Mitt Romney loves to call himself a Washington outsider who won’t play “politics as usual” but a close examination of the GOP presidential hopefuls “kitchen cabinet” paints a very different picture. That’s because Romney has surrounded himself with some of the top Republican influence peddlers in the country.
Among his closest advisers are Charles Black (lobbyist for Walmart and AT&T), Wayne Berman (Chairman of Ogilvy Government Relations and represents Pfizer), and Vin Weber (managing partner for Clark & Weinstock.), all of whom run some of Washington’s best run lobbying firms.
In addition to those big names the Romney campaign is working closely with 294 registered lobbyists who have donated at least $401,000 each to Romney’s campaign while other “bundlers” have donated at least $2 million.
Outside of his GOP primary campaign Romney’s policy team and various positions have been awarded to various clients who would benefit from a Mitt Romney presidency.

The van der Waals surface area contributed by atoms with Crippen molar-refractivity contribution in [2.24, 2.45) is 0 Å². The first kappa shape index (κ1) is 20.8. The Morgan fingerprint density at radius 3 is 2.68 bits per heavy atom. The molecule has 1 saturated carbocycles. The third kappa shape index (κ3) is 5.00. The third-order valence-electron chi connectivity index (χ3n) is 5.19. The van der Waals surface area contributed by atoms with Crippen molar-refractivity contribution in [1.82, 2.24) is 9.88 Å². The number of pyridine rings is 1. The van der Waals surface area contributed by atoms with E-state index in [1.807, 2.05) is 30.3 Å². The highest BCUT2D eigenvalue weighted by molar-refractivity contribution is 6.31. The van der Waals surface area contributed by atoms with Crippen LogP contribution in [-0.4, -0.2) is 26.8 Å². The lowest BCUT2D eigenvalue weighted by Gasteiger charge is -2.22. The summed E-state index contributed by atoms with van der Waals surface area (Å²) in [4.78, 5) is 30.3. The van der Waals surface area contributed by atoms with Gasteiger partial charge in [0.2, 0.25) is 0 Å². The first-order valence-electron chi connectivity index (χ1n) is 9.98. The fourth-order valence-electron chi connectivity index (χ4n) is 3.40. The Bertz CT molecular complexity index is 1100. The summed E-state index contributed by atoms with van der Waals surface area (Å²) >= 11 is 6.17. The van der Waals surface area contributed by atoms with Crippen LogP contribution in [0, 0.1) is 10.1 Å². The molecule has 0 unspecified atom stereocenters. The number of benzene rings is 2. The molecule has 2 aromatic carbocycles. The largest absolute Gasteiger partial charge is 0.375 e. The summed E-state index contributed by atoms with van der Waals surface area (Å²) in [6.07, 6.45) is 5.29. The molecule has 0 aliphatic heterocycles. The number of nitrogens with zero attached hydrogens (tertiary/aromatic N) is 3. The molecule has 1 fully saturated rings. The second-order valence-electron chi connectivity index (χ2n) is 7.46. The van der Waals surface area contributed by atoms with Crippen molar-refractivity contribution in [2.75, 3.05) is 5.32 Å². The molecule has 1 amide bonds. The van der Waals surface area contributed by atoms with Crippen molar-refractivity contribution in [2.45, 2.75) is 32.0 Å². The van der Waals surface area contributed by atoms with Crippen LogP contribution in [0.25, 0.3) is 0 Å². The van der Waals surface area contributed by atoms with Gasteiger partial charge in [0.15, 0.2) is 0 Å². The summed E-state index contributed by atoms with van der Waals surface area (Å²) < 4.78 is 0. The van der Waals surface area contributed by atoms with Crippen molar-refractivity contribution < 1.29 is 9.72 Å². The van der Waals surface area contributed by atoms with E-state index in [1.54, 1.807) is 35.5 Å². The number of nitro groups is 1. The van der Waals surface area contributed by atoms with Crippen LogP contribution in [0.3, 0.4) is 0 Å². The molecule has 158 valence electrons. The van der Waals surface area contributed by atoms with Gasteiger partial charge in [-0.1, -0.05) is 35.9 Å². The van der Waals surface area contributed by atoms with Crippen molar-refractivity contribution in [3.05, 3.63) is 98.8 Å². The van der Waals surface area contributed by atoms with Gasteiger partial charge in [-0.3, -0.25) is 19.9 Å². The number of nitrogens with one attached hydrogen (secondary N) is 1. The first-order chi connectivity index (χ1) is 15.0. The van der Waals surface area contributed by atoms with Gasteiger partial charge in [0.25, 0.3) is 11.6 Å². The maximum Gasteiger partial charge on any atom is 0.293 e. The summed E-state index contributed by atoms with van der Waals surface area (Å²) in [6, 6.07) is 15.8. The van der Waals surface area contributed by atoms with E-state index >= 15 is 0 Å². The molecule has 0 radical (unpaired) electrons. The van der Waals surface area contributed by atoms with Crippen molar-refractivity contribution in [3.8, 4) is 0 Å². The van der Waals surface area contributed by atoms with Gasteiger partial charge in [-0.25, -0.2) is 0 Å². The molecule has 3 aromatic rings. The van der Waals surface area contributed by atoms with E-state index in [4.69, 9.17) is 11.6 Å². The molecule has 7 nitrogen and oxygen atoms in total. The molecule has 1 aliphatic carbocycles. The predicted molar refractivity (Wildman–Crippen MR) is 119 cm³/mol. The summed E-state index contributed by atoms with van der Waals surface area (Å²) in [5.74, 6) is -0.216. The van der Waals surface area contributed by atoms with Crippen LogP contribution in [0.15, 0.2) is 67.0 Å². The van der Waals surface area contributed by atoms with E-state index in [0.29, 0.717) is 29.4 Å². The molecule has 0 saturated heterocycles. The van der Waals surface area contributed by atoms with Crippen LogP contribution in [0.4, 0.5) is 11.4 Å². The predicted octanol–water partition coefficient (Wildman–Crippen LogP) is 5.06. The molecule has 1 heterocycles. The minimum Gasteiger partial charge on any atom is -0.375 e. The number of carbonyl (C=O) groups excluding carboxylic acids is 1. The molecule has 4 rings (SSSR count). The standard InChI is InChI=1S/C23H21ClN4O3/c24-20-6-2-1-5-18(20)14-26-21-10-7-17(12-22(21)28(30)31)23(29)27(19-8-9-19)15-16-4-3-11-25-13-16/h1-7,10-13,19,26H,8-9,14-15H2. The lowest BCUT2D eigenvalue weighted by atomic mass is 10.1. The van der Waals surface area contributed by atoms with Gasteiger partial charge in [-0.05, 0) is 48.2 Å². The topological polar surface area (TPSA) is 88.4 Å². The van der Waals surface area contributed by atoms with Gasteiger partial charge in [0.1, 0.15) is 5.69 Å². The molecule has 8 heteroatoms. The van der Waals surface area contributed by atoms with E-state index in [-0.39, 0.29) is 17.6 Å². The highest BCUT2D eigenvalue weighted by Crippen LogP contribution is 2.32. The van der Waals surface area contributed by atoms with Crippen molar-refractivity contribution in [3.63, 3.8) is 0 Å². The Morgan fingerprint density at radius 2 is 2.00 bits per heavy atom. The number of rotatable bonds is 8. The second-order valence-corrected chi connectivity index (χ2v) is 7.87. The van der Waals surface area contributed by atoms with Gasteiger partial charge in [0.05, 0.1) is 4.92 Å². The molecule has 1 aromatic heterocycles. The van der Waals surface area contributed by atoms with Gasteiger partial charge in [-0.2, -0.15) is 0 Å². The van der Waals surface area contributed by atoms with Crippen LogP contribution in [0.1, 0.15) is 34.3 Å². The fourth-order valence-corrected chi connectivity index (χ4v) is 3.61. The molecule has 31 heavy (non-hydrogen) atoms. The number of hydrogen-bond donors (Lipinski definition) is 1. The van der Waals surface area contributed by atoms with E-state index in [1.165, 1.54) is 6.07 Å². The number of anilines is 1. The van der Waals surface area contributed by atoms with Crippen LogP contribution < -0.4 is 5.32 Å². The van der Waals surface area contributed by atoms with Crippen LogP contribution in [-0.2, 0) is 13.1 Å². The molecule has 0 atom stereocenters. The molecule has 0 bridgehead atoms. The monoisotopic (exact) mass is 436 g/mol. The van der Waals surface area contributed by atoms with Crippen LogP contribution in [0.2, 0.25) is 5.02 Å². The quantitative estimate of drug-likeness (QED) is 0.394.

According to Newser:
One lobbyist who helped work on Romney’s coal-friendly energy platform, for example, helps represent one of the country’s largest coal producers.
It isn’t just Romney looking to lobbyists for help, as one adviser told the New York Times:
“If you want to go someplace to find expertise, it’s probably going to be in Washington. That’s why candidates look to us—some a little less, some a little bit more.”
Lobbyists exist in all facets of politics, I won’t pretend to claim that Mitt Romney is the only candidate working a lobbyist angle but the shear number of lobbyists working directly for his campaign and donated to his campaign should raise a few eyebrows among groups worried about influence peddling during political campaigns.
Does the sheer number of political lobbyists working for and backing Mitt Romney worry you?
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